The positions of lay pastoral ministers and covenant group leaders warrant further discussion. Trainings for such lay pastoral ministries as the Befrienders Program or Stephen’s Ministry explicitly address confidentiality issues, recognizing that congregants in those roles will need ongoing supervision to strengthen their ministry. When discussing a case, these programs suggest omitting names or disguising identifying characteristics to preserve the person’s anonymity and the confidential nature of the information. Such an approach can be helpful in other situations as well; for example, when seeking advice from another (one’s minister, a colleague, or district executive) about whether or not to break a confidence. Furthermore, there will be times in congregational life, as in clergy misconduct cases or child abuse cases, when it is necessary to disclose facts and, at the same time, protect the vulnerable by preserving the anonymity of the victim.
Most covenant groups within our churches do not have an expectation of complete confidentiality. It is expected that members of covenant groups will have conversations among themselves outside the group meetings. It is also expected that members of a covenant group will want to share their experiences with non-members. Rev. Robert Hill recommends a “covenant of discretion and respect for privacy interests of members.” Some groups have rules that members sharing particularly private information within the group should identify it as such or that one must ask permission to share another’s identifying story. Discussion of confidentiality and privacy issues should be part of the covenant building process for such groups.
There should be ongoing conversations in our congregations about confidentiality and privacy issues. All members of the church need to understand the limits of confidentiality and recognize that blanket assurances of confidentiality, even from clergy, are neither possible nor wise. Furthermore, our congregations are covenantal communities of people responsible to and for each other. An appropriate sharing of information is necessary if we are to minister to one another through the trials and sorrows of life and if we all are to grow spiritually. By joining a covenantal community one has made a choice to be in relationship, to have others involved in our lives.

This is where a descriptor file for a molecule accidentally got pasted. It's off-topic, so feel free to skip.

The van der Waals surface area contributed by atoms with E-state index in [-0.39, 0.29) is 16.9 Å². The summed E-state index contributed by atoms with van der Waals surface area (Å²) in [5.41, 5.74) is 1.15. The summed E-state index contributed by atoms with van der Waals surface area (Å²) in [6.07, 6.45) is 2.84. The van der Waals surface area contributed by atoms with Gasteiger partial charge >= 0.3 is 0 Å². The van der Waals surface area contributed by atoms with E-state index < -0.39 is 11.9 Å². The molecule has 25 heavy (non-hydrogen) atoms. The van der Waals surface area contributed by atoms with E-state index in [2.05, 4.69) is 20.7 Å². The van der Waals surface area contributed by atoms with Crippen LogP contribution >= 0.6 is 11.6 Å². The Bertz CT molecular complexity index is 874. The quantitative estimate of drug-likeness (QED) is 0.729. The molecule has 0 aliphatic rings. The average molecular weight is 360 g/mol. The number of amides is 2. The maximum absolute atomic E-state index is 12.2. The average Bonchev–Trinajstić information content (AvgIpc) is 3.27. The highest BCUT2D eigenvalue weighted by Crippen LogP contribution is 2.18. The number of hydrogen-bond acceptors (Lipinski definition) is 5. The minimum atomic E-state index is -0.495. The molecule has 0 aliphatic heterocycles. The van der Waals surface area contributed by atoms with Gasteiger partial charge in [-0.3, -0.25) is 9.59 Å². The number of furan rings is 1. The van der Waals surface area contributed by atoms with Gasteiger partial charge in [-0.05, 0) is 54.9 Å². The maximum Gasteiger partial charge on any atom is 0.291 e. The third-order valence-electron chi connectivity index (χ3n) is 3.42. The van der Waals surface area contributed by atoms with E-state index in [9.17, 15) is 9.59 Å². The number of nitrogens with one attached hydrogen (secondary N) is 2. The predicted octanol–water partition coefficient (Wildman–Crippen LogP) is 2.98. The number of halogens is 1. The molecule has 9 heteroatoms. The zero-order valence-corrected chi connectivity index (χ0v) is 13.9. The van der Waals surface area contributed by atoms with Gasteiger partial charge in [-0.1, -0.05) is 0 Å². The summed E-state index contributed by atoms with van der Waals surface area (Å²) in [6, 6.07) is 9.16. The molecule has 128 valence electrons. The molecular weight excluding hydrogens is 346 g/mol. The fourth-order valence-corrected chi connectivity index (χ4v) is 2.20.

Certainly none of us wants to encourage malicious, intrusive, or even trivializing gossip, but a certain level of is probably inevitable and maybe even desirable in congregations. Writers like Sissela Bok have pointed out the many supportive uses of gossip: It allows us to learn life-lessons by observing others; it conveys information vital to a group’s functioning; it spreads the word about who is sick or in need of help; and, it teaches through example how others navigate the trials of life with grace. Phyllis Rose argues in Parallel Lives, Five Victorian Marriages that gossip is the beginning of moral inquiry, the low end of the ladder that leads to self understanding. In Dakota, Kathleen Norris coins the phrase “holy gossip” to describe gossip that strengthens communal bonds. She points out that gossip is derived from the words for God and sibling and thus means those who are spiritually related.
Whether or not we want to reclaim a positive definition of gossip, we need to share information about one another if we are to truly minister to one another. If we err too far in the direction of an unqualified right to privacy, our communal life will be stifled. On the other hand, we need to be respectful of personal autonomy. Whenever we talk about someone who isn’t present we need to ask ourselves if we are talking out of genuine concern for the other person or whether we are talking out of a need to feed our own ego—to feel superior, to seem important or “in the know.” In this, as in so much, there is need for discernment and judgment.
And that is why we need to talk about how we talk. For it is through congregational conversation, which honors our commitments to one another, that we will best find the ways to live creatively with the tension between openness and privacy, truth telling and confidence keeping.